UBCO engineers dive into local flood recovery, prevention

UBC engineers have consulted with 22 Okanagan communities to develop recommendations and best practices to improve flood resilience which could limit potential damage.

This article was originally published in UBC Okanagan News.

While infrastructure clean-up and repairs continue across the province after the extreme weather events of 2021, UBC Okanagan researchers have created measures to help municipalities mitigate damage from future climate-related disasters.

“Communities across British Columbia have established strong policies and strategies to prepare and limit damage due to these extreme events, but policies related to post-disaster management are still in their infancy,” says Sadia Ishaq, a doctoral candidate in UBCO’s School of Engineering and lead author of a new paper that examines municipal risk management strategies.

Climate change is attributed to anthropogenic activities and is characterized by a rise in temperature, rainfall and drought, explains Ishaq. The effects of climate change are a precursor for a large number of natural disasters, particularly floods, which can cause substantial damage.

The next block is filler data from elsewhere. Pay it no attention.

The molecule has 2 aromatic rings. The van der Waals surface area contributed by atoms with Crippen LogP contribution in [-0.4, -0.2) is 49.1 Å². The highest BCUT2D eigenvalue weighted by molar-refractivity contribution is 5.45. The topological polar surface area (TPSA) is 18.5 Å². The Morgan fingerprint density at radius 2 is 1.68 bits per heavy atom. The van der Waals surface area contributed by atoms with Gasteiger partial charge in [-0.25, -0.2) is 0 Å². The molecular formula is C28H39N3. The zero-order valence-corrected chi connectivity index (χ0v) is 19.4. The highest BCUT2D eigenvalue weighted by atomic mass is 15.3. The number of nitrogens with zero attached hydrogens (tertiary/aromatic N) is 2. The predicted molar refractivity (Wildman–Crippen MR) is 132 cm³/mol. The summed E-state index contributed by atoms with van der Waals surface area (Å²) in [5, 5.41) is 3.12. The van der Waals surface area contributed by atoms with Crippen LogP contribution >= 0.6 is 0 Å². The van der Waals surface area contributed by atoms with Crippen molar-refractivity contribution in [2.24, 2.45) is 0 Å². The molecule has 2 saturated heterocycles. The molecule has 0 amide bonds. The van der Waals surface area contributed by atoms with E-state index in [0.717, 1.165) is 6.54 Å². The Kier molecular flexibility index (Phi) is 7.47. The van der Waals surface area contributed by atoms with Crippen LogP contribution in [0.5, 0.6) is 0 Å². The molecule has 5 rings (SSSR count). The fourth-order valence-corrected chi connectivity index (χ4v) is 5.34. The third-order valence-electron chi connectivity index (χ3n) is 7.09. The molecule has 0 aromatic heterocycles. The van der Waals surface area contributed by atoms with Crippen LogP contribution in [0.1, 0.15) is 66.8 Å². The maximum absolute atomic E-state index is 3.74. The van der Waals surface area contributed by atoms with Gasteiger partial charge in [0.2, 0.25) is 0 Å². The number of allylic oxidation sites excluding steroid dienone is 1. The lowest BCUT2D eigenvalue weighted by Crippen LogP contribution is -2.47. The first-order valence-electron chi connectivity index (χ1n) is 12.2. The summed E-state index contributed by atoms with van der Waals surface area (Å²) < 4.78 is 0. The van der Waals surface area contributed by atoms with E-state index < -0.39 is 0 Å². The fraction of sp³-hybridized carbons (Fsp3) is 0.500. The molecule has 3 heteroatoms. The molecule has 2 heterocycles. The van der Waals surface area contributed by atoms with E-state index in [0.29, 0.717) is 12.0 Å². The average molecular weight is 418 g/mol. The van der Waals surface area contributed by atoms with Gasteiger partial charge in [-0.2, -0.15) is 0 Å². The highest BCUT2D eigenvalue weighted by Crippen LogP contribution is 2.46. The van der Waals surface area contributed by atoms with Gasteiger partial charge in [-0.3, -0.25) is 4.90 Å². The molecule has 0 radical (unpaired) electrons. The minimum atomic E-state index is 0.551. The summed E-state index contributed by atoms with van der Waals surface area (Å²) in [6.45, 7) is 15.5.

In Canada, flooding is the costliest natural disaster and insurance damages from floods exceed $1 billion a year.

In BC, floods are recognized as one of the most common hazards and municipal authorities have the primary responsibility for flood risk management, Ishaq says. That risk management includes establishing flood resilience through infrastructure, mitigation and preparation measures.

Ishaq, working alongside civil engineering professor Rehan Sadiq’s team of researchers, reviewed the policies and local regulations of 22 organizations in the Okanagan Valley. The goal was to develop recommendations and best practices to improve flood resilience of these communities.

“Being flood-resilient when it comes to policy-making means these organizations are becoming more effective when they need to implement a communities’ adaptation and recovery from unexpected disasters,” she says. “This allows them to focus their efforts on people as well as infrastructure in the moment.”

Together with partner municipalities, regional districts and First Nations communities, the researchers examined opportunities to strengthen flood resilience through policy-making.

To read the full story, please visit the UBC Applied Science announcement.

To connect with the Applied Science Research Team, contact us today.